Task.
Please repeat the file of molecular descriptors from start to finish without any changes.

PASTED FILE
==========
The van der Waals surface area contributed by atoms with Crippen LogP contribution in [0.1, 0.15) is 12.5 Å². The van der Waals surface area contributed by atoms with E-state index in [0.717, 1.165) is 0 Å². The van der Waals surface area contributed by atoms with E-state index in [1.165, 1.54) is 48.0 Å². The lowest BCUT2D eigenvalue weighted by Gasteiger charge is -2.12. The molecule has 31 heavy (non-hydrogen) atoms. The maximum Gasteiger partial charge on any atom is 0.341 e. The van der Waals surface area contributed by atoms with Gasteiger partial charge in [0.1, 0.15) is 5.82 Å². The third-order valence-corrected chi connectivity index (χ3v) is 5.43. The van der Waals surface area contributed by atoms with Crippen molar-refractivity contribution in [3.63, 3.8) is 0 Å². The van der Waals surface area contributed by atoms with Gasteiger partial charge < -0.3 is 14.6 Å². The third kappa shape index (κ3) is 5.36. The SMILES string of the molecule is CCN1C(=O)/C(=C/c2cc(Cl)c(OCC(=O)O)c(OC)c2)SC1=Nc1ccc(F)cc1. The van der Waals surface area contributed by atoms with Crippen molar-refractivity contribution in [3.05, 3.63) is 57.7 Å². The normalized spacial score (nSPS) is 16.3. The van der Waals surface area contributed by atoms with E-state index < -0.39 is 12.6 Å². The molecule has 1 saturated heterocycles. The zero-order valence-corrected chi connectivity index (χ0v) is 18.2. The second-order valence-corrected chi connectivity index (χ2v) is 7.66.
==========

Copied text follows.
The van der Waals surface area contributed by atoms with Crippen LogP contribution in [0.1, 0.15) is 12.5 Å². The van der Waals surface area contributed by atoms with E-state index in [0.717, 1.165) is 0 Å². The van der Waals surface area contributed by atoms with E-state index in [1.165, 1.54) is 48.0 Å². The lowest BCUT2D eigenvalue weighted by Gasteiger charge is -2.12. The molecule has 31 heavy (non-hydrogen) atoms. The maximum Gasteiger partial charge on any atom is 0.341 e. The van der Waals surface area contributed by atoms with Gasteiger partial charge in [0.1, 0.15) is 5.82 Å². The third-order valence-corrected chi connectivity index (χ3v) is 5.43. The van der Waals surface area contributed by atoms with Crippen molar-refractivity contribution in [3.63, 3.8) is 0 Å². The van der Waals surface area contributed by atoms with Gasteiger partial charge < -0.3 is 14.6 Å². The third kappa shape index (κ3) is 5.36. The SMILES string of the molecule is CCN1C(=O)/C(=C/c2cc(Cl)c(OCC(=O)O)c(OC)c2)SC1=Nc1ccc(F)cc1. The van der Waals surface area contributed by atoms with Crippen molar-refractivity contribution in [3.05, 3.63) is 57.7 Å². The normalized spacial score (nSPS) is 16.3. The van der Waals surface area contributed by atoms with E-state index < -0.39 is 12.6 Å². The molecule has 1 saturated heterocycles. The zero-order valence-corrected chi connectivity index (χ0v) is 18.2. The second-order valence-corrected chi connectivity index (χ2v) is 7.66.